Ex-Google chief jokes AI ‘death-scenarios’ are over a decade away — but no-one’s laughing

Former Google chairman Eric Schmidt had a little fun our Hollywood-inspired fears of an AI takeover while speaking at a recent security conference.

During a session at the Munich Security Conference last month Schmidt said us humans have at least ten years before we have to worry about robot death squads and the like.

When asked about the potential risks of AI proliferation, Schmidt (via Defense News) said: “Everyone immediately then wants to talk about all the movie-inspired death scenarios, and I can confidently predict to you that they are one to two decades away. So let’s worry about them, but let’s worry about them in a while.“

It became apparent Schmidt was jesting (or was he?) when pressed again on the subject, assuring the audience humanity will always be in command of the switch.

He added: “You’ve been watching too many movies. Let me be clear: Humans will remain in charge of [AI] for the rest of time.”

Schmidt warned that AI technologies should not be used in scenarios where life’s could be at stake.

“The other point that I want to remind everyone, these technologies [AI] have serious errors in them, and they should not be used with life-critical decisions. So I would not want to be in an airplane where the computer was making all the general intelligence decisions about flying it. The technology is just not reliable enough ― there too many errors in its use. It is advisory, it makes you smarter and so forth, but I wouldn’t put it in charge of command and control.”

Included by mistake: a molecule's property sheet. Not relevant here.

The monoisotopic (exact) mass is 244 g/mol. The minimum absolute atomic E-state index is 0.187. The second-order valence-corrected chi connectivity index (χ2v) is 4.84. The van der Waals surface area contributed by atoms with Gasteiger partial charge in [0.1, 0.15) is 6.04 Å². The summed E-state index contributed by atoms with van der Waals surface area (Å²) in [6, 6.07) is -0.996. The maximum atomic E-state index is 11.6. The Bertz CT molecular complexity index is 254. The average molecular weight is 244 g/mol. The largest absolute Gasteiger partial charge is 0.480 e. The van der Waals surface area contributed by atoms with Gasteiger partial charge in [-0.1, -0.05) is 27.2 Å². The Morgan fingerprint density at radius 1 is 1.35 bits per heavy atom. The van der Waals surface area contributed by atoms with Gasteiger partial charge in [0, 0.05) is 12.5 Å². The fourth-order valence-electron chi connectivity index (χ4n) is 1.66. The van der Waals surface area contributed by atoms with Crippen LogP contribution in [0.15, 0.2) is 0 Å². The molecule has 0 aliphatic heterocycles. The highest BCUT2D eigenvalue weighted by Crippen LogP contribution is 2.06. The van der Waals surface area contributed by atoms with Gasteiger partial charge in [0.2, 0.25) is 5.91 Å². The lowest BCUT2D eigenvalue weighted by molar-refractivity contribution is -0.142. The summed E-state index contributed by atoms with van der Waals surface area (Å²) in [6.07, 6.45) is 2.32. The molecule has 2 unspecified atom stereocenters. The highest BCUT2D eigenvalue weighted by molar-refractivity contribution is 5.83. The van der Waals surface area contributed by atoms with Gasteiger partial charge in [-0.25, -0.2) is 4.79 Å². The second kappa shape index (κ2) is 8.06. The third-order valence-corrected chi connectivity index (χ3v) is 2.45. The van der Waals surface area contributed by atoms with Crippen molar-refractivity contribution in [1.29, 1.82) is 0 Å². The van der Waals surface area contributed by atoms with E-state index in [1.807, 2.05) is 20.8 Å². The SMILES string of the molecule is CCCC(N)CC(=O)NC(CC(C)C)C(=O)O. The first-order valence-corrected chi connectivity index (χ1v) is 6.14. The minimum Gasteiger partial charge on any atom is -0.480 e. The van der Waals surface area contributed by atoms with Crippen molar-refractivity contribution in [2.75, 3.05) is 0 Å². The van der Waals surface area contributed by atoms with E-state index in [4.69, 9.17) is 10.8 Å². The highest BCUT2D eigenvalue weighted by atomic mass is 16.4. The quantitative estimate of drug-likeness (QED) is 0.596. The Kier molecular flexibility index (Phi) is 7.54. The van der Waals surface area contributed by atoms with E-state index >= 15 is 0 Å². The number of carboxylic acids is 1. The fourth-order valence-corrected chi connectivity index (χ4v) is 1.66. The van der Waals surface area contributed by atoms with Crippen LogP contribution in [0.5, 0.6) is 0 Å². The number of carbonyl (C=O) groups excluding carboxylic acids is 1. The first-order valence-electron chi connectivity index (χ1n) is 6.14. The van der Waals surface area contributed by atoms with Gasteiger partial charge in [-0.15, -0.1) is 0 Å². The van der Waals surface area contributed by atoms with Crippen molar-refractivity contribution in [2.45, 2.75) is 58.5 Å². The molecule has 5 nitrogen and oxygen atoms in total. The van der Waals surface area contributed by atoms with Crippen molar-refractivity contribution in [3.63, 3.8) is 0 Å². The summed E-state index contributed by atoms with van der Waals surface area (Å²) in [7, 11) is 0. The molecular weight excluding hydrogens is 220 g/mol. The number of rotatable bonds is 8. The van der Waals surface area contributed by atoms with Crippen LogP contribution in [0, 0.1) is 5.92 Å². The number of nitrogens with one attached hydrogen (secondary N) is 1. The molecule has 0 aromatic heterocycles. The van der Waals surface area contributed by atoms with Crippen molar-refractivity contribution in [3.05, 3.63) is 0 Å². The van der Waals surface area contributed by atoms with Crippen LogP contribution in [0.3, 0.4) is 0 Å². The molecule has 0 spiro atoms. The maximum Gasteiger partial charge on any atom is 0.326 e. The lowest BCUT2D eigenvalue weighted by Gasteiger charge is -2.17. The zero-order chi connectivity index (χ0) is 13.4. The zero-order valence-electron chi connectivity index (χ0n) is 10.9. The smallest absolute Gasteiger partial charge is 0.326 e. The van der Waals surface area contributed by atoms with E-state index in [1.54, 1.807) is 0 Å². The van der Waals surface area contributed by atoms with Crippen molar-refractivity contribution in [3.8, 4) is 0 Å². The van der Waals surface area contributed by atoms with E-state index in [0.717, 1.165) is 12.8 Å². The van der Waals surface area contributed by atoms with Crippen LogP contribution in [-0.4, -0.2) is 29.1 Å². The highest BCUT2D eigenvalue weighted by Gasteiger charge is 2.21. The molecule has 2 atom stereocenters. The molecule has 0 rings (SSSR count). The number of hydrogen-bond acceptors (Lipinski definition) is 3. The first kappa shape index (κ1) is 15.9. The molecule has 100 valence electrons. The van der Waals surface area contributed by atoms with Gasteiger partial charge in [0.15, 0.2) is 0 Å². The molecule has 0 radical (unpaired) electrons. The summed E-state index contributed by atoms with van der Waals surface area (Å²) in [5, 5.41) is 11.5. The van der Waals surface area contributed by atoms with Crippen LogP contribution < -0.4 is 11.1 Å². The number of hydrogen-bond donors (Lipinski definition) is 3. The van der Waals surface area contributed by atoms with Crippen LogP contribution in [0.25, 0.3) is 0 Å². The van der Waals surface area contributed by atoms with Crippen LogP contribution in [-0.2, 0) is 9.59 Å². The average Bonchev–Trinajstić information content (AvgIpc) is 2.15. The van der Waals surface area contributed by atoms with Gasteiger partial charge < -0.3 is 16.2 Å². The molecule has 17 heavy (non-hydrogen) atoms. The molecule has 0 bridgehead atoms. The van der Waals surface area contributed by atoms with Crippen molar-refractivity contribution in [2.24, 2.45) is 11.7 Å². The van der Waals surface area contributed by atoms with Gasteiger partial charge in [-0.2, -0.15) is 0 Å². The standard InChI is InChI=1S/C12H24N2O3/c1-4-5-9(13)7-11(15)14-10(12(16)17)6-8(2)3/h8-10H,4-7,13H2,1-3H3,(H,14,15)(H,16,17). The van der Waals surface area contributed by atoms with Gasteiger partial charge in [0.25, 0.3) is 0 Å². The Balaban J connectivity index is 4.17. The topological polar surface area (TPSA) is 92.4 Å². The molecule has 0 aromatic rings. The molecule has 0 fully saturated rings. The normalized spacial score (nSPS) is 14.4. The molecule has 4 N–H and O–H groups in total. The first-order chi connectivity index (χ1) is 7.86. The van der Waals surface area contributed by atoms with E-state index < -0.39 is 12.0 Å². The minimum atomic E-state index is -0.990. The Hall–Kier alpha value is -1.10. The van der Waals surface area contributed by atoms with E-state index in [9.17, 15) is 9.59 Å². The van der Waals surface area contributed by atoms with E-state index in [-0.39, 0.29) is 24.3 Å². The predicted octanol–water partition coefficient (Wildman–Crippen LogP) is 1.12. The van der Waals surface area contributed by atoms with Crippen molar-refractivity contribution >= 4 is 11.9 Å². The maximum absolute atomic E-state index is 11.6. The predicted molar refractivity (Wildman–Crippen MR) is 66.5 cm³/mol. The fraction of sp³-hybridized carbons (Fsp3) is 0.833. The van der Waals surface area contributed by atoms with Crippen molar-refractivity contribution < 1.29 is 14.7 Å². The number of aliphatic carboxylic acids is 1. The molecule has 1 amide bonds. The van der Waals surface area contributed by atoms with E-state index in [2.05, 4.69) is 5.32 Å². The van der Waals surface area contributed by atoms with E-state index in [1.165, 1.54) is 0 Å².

Schmidt has long been a proponent of the benefits of artificial intelligence and continues to beat the drum in his post-Google life.

He sees the benefits in industries like energy, transportation and healthcare as outweighing any potential negatives from sentient machinery.

Google’s own ambitions in the sector have verged away from robotics in recent times. The company has sold the controversial robotics firm Boston Dynamics and is now focusing on machine learning, more natural language interaction with humans and self-driving cars.

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